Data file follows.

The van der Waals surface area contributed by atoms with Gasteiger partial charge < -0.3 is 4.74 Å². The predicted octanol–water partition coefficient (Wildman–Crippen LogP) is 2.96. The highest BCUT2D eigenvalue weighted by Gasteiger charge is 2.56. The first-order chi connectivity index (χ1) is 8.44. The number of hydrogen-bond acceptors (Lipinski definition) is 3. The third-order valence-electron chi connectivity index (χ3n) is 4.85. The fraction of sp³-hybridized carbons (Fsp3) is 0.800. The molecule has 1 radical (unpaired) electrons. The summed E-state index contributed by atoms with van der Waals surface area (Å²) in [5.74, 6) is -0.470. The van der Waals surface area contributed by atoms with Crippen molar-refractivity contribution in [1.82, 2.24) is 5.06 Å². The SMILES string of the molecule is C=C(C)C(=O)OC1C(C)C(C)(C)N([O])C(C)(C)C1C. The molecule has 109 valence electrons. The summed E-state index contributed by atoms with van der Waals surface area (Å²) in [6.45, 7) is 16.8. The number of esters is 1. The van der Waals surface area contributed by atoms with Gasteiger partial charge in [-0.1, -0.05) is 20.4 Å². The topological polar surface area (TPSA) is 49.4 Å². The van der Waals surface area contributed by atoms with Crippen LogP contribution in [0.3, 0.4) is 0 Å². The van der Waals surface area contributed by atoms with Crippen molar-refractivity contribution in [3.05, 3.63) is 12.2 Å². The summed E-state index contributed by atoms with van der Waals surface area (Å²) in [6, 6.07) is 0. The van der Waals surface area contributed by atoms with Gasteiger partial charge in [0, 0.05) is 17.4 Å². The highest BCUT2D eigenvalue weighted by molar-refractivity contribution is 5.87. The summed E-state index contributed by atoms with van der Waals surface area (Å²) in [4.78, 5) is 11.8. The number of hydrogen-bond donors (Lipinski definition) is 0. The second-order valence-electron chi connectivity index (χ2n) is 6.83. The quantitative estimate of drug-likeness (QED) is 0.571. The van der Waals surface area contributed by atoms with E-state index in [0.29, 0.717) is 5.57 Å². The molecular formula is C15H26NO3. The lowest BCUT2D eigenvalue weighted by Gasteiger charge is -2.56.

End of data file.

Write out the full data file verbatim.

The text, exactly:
The van der Waals surface area contributed by atoms with Gasteiger partial charge < -0.3 is 4.74 Å². The predicted octanol–water partition coefficient (Wildman–Crippen LogP) is 2.96. The highest BCUT2D eigenvalue weighted by Gasteiger charge is 2.56. The first-order chi connectivity index (χ1) is 8.44. The number of hydrogen-bond acceptors (Lipinski definition) is 3. The third-order valence-electron chi connectivity index (χ3n) is 4.85. The fraction of sp³-hybridized carbons (Fsp3) is 0.800. The molecule has 1 radical (unpaired) electrons. The summed E-state index contributed by atoms with van der Waals surface area (Å²) in [5.74, 6) is -0.470. The van der Waals surface area contributed by atoms with Crippen molar-refractivity contribution in [1.82, 2.24) is 5.06 Å². The SMILES string of the molecule is C=C(C)C(=O)OC1C(C)C(C)(C)N([O])C(C)(C)C1C. The molecule has 109 valence electrons. The summed E-state index contributed by atoms with van der Waals surface area (Å²) in [6.45, 7) is 16.8. The number of esters is 1. The van der Waals surface area contributed by atoms with Gasteiger partial charge in [-0.1, -0.05) is 20.4 Å². The topological polar surface area (TPSA) is 49.4 Å². The van der Waals surface area contributed by atoms with Crippen LogP contribution in [0.3, 0.4) is 0 Å². The van der Waals surface area contributed by atoms with Crippen molar-refractivity contribution in [3.05, 3.63) is 12.2 Å². The summed E-state index contributed by atoms with van der Waals surface area (Å²) in [6, 6.07) is 0. The van der Waals surface area contributed by atoms with Gasteiger partial charge in [0, 0.05) is 17.4 Å². The highest BCUT2D eigenvalue weighted by molar-refractivity contribution is 5.87. The summed E-state index contributed by atoms with van der Waals surface area (Å²) in [4.78, 5) is 11.8. The number of hydrogen-bond donors (Lipinski definition) is 0. The second-order valence-electron chi connectivity index (χ2n) is 6.83. The quantitative estimate of drug-likeness (QED) is 0.571. The van der Waals surface area contributed by atoms with E-state index in [0.29, 0.717) is 5.57 Å². The molecular formula is C15H26NO3. The lowest BCUT2D eigenvalue weighted by Gasteiger charge is -2.56.